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Israeli foodie promises delectable discussions



He’s the great-grandson of the reviver of modern Hebrew, Eliezer Ben-Yehuda. He’s descended from a long line of writers and journalists. But Gil Hovav is very much his own man. The 60-year-old Jerusalem-born Tel Aviv resident is a famous food critic, a former TV producer, and a successful writer. He’s heading to South Africa to speak at Limmud in Johannesburg, Cape Town, and Durban in August. His talks are dishes not to be passed up.

“I’m now a true Limmudnik,” Hovav told the SA Jewish Report via Zoom from London. “The first time I was invited to Limmud in the UK, I wasn’t sure what it was, but it looked very Jewish. I said I was honoured to be invited, but that I’m a heathen. I don’t practice Judaism. I didn’t have a Barmitzvah. They said speak about something connected to Judaism. That I could do, and it was really so lovely. Limmud has such energy, and is a wonderful bunch of knowledge-seekers.” Hovav has since presented at Limmud in the United Kingdom, United States, Germany, Israel, Poland, Russia, and Ukraine.

This year is the hundredth anniversary of the death of Eliezer Ben-Yehuda in 1922. I asked Hovav what it meant to have such a famous forebear. “It’s a privilege,” he said. “But I don’t believe in dynasties. I have met so many idiots descended from geniuses and the other way around. My great-grandfather was a prophet, a Zionist 20 years before Theodor Herzl, and proudly secular. A hundred years ago, there was no Jewish state, no language, no pride, no dignity. He made it all come true.” Ben-Yehuda faced an uphill battle against religious Jews who really didn’t want Hebrew to be a spoken language. He was spat at and stoned in the streets. But he pushed on with his dream.

His descendant, one of Israel’s most famous restaurant critics, tells me he’s not a chef and never studied cookery. He learned to cook simple fare from his grandmother, growing up in Jerusalem. “She cooked peasant food. Jail food,” he chuckles. “Very basic traditional dishes.” In spite of travelling around the world eating in three Michelin-star restaurants for his aptly named TV series Captain Cook, he prefers plain home-cooked meals.

When he grew up, he said, “Israel was a socialist country. People didn’t eat in restaurants. It was impolite to enjoy life.” His parents – pioneering radio journalists – were avowed capitalists, however, who dined out a lot. Their love of the good things was passed down to their children. As a poor student, Hovav juggled multiple jobs, including teaching Arabic, being a bartender, cleaning houses, and giving private lessons. He grabbed the chance to be a bar critic for the local Jerusalem newspaper Kol Ha’ir, and moved to critiquing restaurants from there.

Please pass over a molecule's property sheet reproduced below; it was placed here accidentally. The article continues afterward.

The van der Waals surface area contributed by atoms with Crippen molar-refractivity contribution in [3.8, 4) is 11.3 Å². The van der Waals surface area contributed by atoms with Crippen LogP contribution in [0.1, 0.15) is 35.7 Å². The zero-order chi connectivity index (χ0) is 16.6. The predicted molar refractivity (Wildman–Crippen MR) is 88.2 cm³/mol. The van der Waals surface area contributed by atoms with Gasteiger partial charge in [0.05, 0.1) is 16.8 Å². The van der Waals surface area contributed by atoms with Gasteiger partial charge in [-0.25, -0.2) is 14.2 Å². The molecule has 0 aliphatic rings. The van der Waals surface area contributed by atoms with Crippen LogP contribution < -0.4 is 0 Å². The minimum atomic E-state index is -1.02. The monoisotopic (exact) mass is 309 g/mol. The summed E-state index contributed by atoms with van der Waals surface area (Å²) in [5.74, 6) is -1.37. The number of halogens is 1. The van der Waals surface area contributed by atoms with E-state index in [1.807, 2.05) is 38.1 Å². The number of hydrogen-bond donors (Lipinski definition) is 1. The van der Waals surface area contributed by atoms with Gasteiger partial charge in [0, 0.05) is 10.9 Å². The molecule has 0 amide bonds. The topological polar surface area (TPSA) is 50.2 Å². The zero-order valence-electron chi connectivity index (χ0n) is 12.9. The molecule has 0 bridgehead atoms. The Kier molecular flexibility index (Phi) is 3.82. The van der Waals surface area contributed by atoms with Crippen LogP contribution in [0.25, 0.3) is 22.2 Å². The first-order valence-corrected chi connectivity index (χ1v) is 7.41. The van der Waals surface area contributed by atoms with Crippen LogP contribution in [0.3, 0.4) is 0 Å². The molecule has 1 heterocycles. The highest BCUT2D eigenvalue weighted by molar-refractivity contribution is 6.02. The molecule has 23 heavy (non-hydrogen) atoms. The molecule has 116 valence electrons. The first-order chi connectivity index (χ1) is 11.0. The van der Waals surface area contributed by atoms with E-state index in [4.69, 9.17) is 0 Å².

Street food in Israel is excellent, safe, and clean, he said, and there’s much fusion cuisine. “Where else can you eat a French baguette with Thai chicken and a hot Ethiopian sauce? It’s a mixture. Sometimes it’s hideous. Sometimes it’s wonderful. Israel is the land of innovation – it can be adventurous and embarrassing. The food scene is booming in Tel Aviv.”

In the ethnic mélange that is Israel, he recommends trying a Moroccan doughnut called a sfinj, Brazilian food, and Yemenite pastries. He takes his overseas guests to the Tel Aviv spice market to sample everything from Iraqi to Georgian to Turkish delicacies, and drink Israeli alcohol.

“In Tel Aviv, it’s hard to find kosher food and in Jerusalem, it’s hard to find non-kosher food,” Hovav said. He finds that though kosher food has come a long way, there are some dishes it will just never pull off. “There are some wonderful kosher restaurants, but not at the high end. They’re the traditional ‘greasy spoons’”.

In spite of producing television series about food for 20 years, Hovav hung up his apron about five years ago. I expected him to be a fan of cooking shows like MasterChef. He isn’t. “Cooking isn’t about competition. It’s about love.” He has resisted being a judge on these shows. “I don’t want to tell a grandmother that her food isn’t good enough,” he said. “I never loved TV,” he admits. “I’m a writer first. Since I stepped away, I feel there’s more oxygen in the air.” He now devotes time to lecturing and writing.

Hovav is in London working on his latest book, which tries to find the truth behind the tales told by his grandparents through their passionate love letters to each other. “They are super interesting, very romantic. But a lot of it is myth.” It was a forbidden romance between an between a Sephardi aristocrat and a penniless Ashkenazi. Their own writing embellished these stories, and they were so casual about extra-marital affairs they both indulged in.

I ask whether he thinks food can be the bridge between communities such as Israelis and Palestinians. He replies that organisations like “Chefs for Peace” have good intentions, “but the problems are bigger than just eating a good shakshuka together.” As a gay man, he says “once people know the people who are supposed to be the enemy, once they can sit and talk, they cannot really be enemies”.

“I talk very frankly about life in Israel,” Hovav said. “Sometimes people in the diaspora are too idealistic, they want Israel to be something it no longer is.” He said all his friends have left Jerusalem, a beautiful but totally intolerant and conservative city. “Tel Aviv is amazing. It’s so much more fun than New York. It’s the heart of modern Israel.”

His Limmud sessions are about Ben-Yehuda, hummus, and the contemporary Israeli family. “The food talks are fun, but I think the historical and literary lectures have more meat in them. You can get a glimpse of what Israel is really like.” Don’t miss out on these dollops of Gil Hovav.

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